by Charlene Burgi
(This is part two of Charlene’s trip to Italy. Read the first installment here.)
Central and northern Italy’s flora was amazing. The dense, lush vegetation filled every inch that didn’t have a structure or wasn’t cultivated for crops (primarily grapes and olive trees in the Tuscan region). The narrow, twisting, hilly roads in Greve guided us through forests thick with brambles, vines, and wildflowers. Each turn in the road surprised us with charming, tiny villages as we made our way to the Autostrada that paved the way to the ancient walled cities of Tuscany.
For several days, San Gimignano, Siena, Montepulciano, Pienza, Montalcino, Monteriggioni, and Lucca found my daughter Lynette, her husband Jeff, and my son Randy coaxing me up the steep roads, and what seemed like thousands of steps, to reach the heart and plazas of these walled medieval towns. All the Stair Masters of the world could not have prepared me for this grueling exercise! Though my calves were screaming, the desire to explore drove me on to find the artifacts and ancient art I had read about. In every plaza we found a well covered with a metal grate. The steps leading up to each well provided seating for the weary tourist.
What I didn’t expect was the abundance of window boxes crammed with color that brightened up the ancient structures from the 12th and 13th centuries. Within these ancient cities, all the vegetation was in containers. Repeatedly, star jasmine seemed to be the “star” as its scent filled the air. Despite the size of the plants, I was impressed that all flourished so well in containers. One restaurant even created an outdoor covered arbor using containers of grape vines and, you guessed it, star jasmine to provide shade for the diners underneath.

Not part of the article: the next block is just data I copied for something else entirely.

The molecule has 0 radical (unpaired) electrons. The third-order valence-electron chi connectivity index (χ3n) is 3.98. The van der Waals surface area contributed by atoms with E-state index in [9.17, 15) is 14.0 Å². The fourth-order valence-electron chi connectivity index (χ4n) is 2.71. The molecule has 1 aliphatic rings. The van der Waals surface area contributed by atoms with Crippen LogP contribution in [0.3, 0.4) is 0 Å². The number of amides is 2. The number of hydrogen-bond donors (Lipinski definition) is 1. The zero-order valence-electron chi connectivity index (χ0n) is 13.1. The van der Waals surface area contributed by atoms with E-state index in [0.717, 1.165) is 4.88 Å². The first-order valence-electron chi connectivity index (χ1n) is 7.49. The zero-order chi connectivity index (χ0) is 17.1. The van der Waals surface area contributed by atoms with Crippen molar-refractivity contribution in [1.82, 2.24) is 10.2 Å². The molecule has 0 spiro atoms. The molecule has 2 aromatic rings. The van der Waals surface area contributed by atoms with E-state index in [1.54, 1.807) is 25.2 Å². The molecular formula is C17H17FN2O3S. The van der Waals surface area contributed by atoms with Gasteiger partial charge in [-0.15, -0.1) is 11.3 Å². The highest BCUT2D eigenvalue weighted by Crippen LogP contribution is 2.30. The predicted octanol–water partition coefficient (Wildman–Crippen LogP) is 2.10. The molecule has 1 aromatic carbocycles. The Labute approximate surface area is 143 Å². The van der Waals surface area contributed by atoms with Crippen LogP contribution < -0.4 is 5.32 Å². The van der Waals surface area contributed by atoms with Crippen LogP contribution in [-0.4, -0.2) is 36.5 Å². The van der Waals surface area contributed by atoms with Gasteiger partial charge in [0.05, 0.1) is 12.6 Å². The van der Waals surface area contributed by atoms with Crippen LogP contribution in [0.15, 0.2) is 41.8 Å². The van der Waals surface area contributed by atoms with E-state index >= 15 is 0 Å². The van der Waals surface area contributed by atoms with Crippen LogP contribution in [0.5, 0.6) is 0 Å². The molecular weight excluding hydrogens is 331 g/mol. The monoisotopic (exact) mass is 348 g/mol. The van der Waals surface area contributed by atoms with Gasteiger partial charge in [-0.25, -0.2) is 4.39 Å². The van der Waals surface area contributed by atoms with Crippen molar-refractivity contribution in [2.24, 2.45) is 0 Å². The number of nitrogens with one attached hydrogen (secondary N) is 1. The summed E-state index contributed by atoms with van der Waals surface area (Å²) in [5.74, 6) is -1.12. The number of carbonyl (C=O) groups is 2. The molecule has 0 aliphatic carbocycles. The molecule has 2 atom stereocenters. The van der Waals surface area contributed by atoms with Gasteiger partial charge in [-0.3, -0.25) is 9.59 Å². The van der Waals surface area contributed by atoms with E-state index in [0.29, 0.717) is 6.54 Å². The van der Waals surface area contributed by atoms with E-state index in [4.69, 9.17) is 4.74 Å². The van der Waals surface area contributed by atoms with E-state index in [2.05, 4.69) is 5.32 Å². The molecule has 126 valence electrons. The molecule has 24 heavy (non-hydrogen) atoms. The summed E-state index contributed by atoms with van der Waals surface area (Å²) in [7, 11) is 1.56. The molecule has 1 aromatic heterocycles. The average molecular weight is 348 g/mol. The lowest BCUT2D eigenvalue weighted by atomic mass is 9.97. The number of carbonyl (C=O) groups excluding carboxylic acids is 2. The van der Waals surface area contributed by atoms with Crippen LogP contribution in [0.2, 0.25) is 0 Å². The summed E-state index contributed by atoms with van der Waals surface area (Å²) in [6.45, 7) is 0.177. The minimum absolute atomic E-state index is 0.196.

The stone walls of the cities sprouted beautiful foliage that accented the patterns formed by stone masons of yesteryear. The fortress walls angled back toward the center of the town. Even though the stone collected the heat from the summer sun, rain could easily find its way into the crevices to irrigate the tenacious plants.
And rain it did! While in Pienza, Randy and I ducked into the Palazzo Piccolomini, the former papal palace, to find an open roof that allowed rain to collect in the marble-covered room below. Indoor plants of all types prospered in this wealthy environment. Upon our return to the car, we entered a beautiful park where familiar Cotinus coggygria (smoketree) was in full bloom, but sporting white panicles instead of the familiar smokey, pinkish-purple that I know. At that point, the sky opened up and we were grateful for the canopy of trees in the park acting as a giant umbrella for these ill-prepared tourists!
If conditions are right, plants will thrive. This knowledge was driven home to me over and over again as I witnessed the beauty around me abounding in containers, crevices, and other harsh conditions. It drove home the point of planting native for maximum effectiveness. Year-round rain in Tuscany may increase gardening options without the need of irrigation, but the same principle still applies here at home.